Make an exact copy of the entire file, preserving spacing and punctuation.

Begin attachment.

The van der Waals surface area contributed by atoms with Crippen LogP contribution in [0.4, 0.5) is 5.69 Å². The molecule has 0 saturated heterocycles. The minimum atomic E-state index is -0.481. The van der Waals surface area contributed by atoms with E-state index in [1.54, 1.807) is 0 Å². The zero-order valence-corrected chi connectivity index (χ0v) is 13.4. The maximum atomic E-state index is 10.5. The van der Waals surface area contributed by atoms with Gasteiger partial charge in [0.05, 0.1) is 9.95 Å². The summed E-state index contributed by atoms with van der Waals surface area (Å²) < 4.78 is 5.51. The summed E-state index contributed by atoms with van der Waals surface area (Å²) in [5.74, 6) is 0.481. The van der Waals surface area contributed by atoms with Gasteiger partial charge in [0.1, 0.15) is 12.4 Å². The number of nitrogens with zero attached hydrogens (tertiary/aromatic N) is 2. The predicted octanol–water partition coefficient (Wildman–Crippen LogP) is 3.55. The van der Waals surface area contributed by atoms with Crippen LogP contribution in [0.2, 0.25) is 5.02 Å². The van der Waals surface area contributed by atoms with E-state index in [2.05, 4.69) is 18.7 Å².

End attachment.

The van der Waals surface area contributed by atoms with Crippen LogP contribution in [0.4, 0.5) is 5.69 Å². The molecule has 0 saturated heterocycles. The minimum atomic E-state index is -0.481. The van der Waals surface area contributed by atoms with E-state index in [1.54, 1.807) is 0 Å². The zero-order valence-corrected chi connectivity index (χ0v) is 13.4. The maximum atomic E-state index is 10.5. The van der Waals surface area contributed by atoms with Gasteiger partial charge in [0.05, 0.1) is 9.95 Å². The summed E-state index contributed by atoms with van der Waals surface area (Å²) < 4.78 is 5.51. The summed E-state index contributed by atoms with van der Waals surface area (Å²) in [5.74, 6) is 0.481. The van der Waals surface area contributed by atoms with Gasteiger partial charge in [0.1, 0.15) is 12.4 Å². The number of nitrogens with zero attached hydrogens (tertiary/aromatic N) is 2. The predicted octanol–water partition coefficient (Wildman–Crippen LogP) is 3.55. The van der Waals surface area contributed by atoms with Crippen LogP contribution in [0.2, 0.25) is 5.02 Å². The van der Waals surface area contributed by atoms with E-state index in [2.05, 4.69) is 18.7 Å².